Long, leisurely siesta lunches in Spain could soon be coming to an end.
Fundacin Independiente, a research organisation based in Madrid, has launched a campaign to bring the Spanish workday in line with most of the rest of Europe.
At the moment, a typical Spanish worker begins his day at 9am, then breaks from 2pm until 5pm for lunch, and starts again from 5pm until 8pm or 9pm.
Carlos Sanchez Reyes, president of the Spanish Organisation of Consumers and Users, said the long days mean that parents get home just in time to give the children dinner and put them to bed, but find it hard to relax.
"There's no family life and some of the best television programmes don't come on until late at night. Yet Spaniards must still get up early and get to work.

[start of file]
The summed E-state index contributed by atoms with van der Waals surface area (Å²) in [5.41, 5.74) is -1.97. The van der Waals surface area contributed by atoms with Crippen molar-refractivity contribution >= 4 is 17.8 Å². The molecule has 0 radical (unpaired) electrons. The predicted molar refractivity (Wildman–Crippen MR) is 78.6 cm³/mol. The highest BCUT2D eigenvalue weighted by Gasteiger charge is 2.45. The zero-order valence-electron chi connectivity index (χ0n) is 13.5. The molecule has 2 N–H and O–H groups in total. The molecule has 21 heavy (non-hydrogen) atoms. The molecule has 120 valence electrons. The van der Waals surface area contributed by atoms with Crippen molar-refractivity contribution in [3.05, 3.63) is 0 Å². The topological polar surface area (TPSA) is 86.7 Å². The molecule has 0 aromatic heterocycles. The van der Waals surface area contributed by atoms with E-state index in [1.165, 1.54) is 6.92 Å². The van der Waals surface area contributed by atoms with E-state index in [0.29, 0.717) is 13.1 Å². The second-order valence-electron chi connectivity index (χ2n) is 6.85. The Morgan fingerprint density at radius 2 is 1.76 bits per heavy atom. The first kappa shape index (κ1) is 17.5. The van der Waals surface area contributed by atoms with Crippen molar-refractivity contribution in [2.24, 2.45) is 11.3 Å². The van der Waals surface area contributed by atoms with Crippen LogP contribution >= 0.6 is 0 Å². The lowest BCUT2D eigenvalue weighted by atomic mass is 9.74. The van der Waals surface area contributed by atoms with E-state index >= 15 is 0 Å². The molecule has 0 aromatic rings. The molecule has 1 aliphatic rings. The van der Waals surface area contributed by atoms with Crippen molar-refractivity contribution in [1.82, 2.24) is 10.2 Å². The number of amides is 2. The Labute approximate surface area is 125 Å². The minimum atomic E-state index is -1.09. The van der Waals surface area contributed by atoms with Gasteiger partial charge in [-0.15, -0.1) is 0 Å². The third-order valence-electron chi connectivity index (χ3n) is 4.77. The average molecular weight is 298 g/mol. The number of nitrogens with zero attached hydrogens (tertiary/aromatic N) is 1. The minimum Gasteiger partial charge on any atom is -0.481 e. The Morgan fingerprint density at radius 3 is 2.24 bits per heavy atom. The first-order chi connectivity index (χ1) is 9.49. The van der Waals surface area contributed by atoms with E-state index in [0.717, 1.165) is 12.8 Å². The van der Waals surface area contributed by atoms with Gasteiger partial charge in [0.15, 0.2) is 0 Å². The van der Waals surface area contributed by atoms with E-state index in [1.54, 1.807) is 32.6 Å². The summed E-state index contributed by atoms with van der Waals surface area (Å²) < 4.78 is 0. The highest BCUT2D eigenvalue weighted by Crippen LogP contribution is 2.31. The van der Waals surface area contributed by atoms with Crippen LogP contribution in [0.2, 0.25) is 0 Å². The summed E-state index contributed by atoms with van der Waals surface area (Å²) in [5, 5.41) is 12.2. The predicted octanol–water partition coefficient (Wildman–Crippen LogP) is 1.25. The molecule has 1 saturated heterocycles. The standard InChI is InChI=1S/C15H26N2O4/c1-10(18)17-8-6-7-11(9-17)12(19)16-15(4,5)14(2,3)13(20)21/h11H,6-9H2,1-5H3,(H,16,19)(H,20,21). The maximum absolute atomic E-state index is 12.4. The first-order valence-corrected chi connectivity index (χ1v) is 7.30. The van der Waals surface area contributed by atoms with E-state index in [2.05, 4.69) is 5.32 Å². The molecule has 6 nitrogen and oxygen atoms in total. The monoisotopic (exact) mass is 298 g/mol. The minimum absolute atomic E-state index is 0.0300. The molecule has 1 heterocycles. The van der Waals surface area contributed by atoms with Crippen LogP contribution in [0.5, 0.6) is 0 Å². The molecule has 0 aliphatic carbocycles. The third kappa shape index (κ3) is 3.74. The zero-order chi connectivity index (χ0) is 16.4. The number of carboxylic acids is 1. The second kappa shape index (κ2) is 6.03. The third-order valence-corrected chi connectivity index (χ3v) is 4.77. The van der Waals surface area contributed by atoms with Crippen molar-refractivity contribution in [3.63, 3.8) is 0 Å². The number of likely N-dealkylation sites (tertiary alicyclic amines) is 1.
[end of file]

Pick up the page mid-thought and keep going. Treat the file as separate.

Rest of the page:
"They don't get enough sleep and this could provoke accidents," Reyes warned.
The campaign aims to put pressure on government agencies and trade unions to trim the lunch hour so workers can go home at a reasonable time, and there has already been some movement on the issue.
Reyes said that Esperanza Aguirre, president of the community of Madrid, recently announ-ced that her office hours would change and no-one at her office would work after 6pm.